Flaxseed and Flaxseed Oil
This fact sheet provides basic information about flaxseed and flaxseed oil—common names, what the science says, potential side effects and cautions, and resources for more information.
Common Names—flaxseed, linseed
Latin Name—Linum usitatissimum
Flaxseed is the seed of the flax plant, which is believed to have originated in Egypt. It grows throughout Canada and Northwestern United States. Flaxseed oil comes from flaxseeds. The most common folk or traditional use of flaxseed is as a laxative; it is also used for hot flashes and breast pain. Flaxseed oil has different folk or traditional uses, including arthritis. Both flaxseed and flaxseed oil have been used for high cholesterol levels and in an effort to prevent cancer.
Whole or crushed flaxseed can be mixed with water or juice and taken by mouth. Flaxseed is also available in powder form. Flaxseed oil is available in liquid and capsule forms. Flaxseed contains lignans (phytoestrogens, or plant estrogens), while flaxseed oil preparations lack lignans.
What the Science Says Flaxseed and Flaxseed Oil
- Flaxseed contains soluble fiber, like that found in oat bran, and may have a laxative effect.
- Studies of flaxseed preparations to lower cholesterol levels report mixed results. A 2009 review of the clinical research found that cholesterol-lowering effects were more apparent in postmenopausal women and in people with high initial cholesterol concentrations.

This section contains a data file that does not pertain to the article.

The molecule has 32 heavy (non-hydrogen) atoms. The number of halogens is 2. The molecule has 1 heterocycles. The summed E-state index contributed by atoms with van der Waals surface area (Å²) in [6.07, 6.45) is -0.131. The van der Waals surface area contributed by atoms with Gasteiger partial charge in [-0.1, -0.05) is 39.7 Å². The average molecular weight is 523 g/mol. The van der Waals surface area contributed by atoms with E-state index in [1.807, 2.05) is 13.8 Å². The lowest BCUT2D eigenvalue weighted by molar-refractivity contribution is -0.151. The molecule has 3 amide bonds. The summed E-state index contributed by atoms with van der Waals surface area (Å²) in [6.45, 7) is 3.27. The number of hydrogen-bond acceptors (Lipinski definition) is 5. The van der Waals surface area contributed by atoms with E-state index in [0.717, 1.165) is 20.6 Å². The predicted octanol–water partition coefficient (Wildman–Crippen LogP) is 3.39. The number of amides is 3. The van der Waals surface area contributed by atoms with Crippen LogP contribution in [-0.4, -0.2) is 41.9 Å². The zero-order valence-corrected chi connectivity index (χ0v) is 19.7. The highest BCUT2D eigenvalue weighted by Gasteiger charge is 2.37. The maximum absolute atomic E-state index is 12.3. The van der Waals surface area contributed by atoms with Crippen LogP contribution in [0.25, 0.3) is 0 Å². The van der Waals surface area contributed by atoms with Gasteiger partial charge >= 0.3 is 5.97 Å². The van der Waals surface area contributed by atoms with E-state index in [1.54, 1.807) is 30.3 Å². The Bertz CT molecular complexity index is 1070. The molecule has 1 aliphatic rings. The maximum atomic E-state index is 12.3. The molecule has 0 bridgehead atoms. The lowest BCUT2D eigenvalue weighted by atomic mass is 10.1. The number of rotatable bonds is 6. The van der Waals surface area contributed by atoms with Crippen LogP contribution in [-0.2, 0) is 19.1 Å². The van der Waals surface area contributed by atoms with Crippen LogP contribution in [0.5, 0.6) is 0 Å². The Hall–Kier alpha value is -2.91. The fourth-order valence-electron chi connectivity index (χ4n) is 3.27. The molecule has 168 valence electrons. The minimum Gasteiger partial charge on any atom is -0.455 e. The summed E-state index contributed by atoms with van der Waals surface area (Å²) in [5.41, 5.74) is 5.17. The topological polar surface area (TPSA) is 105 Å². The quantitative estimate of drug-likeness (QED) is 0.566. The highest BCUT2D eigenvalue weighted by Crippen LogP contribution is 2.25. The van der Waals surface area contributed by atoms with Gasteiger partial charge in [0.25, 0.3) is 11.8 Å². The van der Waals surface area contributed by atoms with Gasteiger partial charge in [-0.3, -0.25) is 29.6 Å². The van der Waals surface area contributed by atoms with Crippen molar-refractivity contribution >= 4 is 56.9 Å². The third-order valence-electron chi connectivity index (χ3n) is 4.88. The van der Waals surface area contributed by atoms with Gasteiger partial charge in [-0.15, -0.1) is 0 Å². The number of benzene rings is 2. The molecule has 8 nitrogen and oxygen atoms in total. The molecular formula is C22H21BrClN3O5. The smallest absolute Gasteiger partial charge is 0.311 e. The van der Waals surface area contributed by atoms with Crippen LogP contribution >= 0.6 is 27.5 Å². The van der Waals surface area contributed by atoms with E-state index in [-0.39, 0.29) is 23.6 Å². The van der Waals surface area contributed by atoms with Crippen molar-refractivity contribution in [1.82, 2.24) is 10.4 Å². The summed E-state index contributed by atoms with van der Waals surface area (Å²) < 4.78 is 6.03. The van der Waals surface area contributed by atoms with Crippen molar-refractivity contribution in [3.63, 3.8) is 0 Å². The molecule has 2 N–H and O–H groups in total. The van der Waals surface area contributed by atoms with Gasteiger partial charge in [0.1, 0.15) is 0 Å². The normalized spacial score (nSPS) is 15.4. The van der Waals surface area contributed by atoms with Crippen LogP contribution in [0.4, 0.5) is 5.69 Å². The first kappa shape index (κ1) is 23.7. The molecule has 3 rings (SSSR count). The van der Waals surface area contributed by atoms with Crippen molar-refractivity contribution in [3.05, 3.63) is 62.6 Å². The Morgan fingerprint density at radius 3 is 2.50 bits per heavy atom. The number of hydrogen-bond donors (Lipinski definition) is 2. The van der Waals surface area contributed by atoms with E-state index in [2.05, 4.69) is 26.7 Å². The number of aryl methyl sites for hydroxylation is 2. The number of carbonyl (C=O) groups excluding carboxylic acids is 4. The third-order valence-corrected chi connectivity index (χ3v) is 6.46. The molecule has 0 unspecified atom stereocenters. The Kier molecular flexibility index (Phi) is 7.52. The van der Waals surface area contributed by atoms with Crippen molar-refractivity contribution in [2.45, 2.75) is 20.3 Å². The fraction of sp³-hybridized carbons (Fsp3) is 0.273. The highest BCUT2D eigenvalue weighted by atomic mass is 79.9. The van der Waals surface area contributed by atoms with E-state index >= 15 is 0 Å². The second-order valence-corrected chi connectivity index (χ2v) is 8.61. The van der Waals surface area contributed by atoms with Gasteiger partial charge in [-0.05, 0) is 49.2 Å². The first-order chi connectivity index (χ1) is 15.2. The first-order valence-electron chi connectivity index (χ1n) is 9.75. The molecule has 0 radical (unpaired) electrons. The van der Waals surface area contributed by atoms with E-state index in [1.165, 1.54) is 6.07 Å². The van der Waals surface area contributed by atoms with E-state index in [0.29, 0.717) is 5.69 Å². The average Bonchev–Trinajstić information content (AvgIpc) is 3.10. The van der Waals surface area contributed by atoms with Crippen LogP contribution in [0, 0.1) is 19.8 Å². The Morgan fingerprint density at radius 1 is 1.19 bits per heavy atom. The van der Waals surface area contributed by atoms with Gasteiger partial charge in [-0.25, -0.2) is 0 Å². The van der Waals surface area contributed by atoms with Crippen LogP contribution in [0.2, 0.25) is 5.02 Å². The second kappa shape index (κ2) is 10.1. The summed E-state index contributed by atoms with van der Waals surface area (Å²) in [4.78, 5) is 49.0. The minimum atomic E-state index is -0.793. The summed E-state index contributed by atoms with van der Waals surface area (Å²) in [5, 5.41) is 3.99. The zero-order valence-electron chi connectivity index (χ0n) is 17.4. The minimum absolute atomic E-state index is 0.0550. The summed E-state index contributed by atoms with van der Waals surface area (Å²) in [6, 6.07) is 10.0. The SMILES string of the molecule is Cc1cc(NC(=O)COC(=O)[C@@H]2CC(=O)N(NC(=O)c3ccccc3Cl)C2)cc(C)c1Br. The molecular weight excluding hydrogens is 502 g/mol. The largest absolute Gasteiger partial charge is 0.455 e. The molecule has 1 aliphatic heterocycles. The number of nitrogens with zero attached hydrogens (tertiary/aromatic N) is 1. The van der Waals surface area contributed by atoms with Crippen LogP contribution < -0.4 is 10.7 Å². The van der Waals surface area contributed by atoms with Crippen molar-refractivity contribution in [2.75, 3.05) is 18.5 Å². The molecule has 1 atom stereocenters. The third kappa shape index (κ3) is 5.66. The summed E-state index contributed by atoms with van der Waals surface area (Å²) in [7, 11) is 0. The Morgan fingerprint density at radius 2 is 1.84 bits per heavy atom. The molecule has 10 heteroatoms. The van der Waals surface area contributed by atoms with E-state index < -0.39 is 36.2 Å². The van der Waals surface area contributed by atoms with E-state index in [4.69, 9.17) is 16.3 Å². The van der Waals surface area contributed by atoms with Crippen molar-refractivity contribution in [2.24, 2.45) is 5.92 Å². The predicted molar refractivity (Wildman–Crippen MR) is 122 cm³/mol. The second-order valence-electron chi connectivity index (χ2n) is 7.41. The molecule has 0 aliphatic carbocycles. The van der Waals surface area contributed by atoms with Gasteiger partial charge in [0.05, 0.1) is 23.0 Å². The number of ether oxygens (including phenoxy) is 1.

- Some studies suggest that alpha-linolenic acid (a substance found in flaxseed and flaxseed oil) may benefit people with heart disease. But not enough reliable data are available to determine whether flaxseed is effective for heart conditions.
- Study results are mixed on whether flaxseed decreases hot flashes.
- Although some population studies suggest that flaxseed might reduce the risk of certain cancers, there is not enough research to support a recommendation for this use.
- NCCAM is funding studies on flaxseed. Recent studies are looking at its potential role in preventing or treating atherosclerosis (hardening of the arteries), breast cancer, and ovarian cysts.
Flaxseed and Flaxseed Oil Side Effects and Cautions
- Flaxseed and flaxseed oil supplements seem to be well tolerated. Few side effects have been reported.
- Flaxseed, like any supplemental fiber source, should be taken with plenty of water; otherwise, it could worsen constipation or, in rare cases, even cause intestinal blockage. Both flaxseed and flaxseed oil can cause diarrhea.
- The fiber in flaxseed may lower the body’s ability to absorb medications that are taken by mouth. Flaxseed should not be taken at the same time as any conventional oral medications or other dietary supplements.
- Tell all your health care providers about any complementary health practices you use. Give them a full picture of what you do to manage your health. This will help ensure coordinated and safe care.
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Flaxseed and flaxseed oil (Linum usitatissimum). Natural Standard Database Web site. Accessed at www.naturalstandard.com on July 10, 2009.
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